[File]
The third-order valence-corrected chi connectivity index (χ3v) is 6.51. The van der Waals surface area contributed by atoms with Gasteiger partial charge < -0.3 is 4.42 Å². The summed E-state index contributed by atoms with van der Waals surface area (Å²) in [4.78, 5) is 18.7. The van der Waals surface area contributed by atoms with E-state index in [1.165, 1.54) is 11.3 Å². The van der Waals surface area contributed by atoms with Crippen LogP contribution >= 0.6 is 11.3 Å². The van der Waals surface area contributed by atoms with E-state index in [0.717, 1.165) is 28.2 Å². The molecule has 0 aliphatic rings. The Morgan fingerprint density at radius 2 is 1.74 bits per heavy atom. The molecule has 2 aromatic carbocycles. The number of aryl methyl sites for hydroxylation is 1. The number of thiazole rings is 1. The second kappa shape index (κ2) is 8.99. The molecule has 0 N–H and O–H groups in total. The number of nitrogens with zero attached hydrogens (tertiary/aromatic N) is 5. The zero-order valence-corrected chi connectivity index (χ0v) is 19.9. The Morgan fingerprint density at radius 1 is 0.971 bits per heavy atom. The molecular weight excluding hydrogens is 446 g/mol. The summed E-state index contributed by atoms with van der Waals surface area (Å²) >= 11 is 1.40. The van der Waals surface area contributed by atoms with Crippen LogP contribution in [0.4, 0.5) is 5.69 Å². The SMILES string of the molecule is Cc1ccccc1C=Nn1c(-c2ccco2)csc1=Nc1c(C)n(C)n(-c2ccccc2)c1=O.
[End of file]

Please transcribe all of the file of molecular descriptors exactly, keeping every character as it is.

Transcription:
The third-order valence-corrected chi connectivity index (χ3v) is 6.51. The van der Waals surface area contributed by atoms with Gasteiger partial charge < -0.3 is 4.42 Å². The summed E-state index contributed by atoms with van der Waals surface area (Å²) in [4.78, 5) is 18.7. The van der Waals surface area contributed by atoms with E-state index in [1.165, 1.54) is 11.3 Å². The van der Waals surface area contributed by atoms with Crippen LogP contribution >= 0.6 is 11.3 Å². The van der Waals surface area contributed by atoms with E-state index in [0.717, 1.165) is 28.2 Å². The molecule has 0 aliphatic rings. The Morgan fingerprint density at radius 2 is 1.74 bits per heavy atom. The molecule has 2 aromatic carbocycles. The number of aryl methyl sites for hydroxylation is 1. The number of thiazole rings is 1. The second kappa shape index (κ2) is 8.99. The molecule has 0 N–H and O–H groups in total. The number of nitrogens with zero attached hydrogens (tertiary/aromatic N) is 5. The zero-order valence-corrected chi connectivity index (χ0v) is 19.9. The Morgan fingerprint density at radius 1 is 0.971 bits per heavy atom. The molecular weight excluding hydrogens is 446 g/mol. The summed E-state index contributed by atoms with van der Waals surface area (Å²) >= 11 is 1.40. The van der Waals surface area contributed by atoms with Crippen LogP contribution in [0.4, 0.5) is 5.69 Å². The SMILES string of the molecule is Cc1ccccc1C=Nn1c(-c2ccco2)csc1=Nc1c(C)n(C)n(-c2ccccc2)c1=O.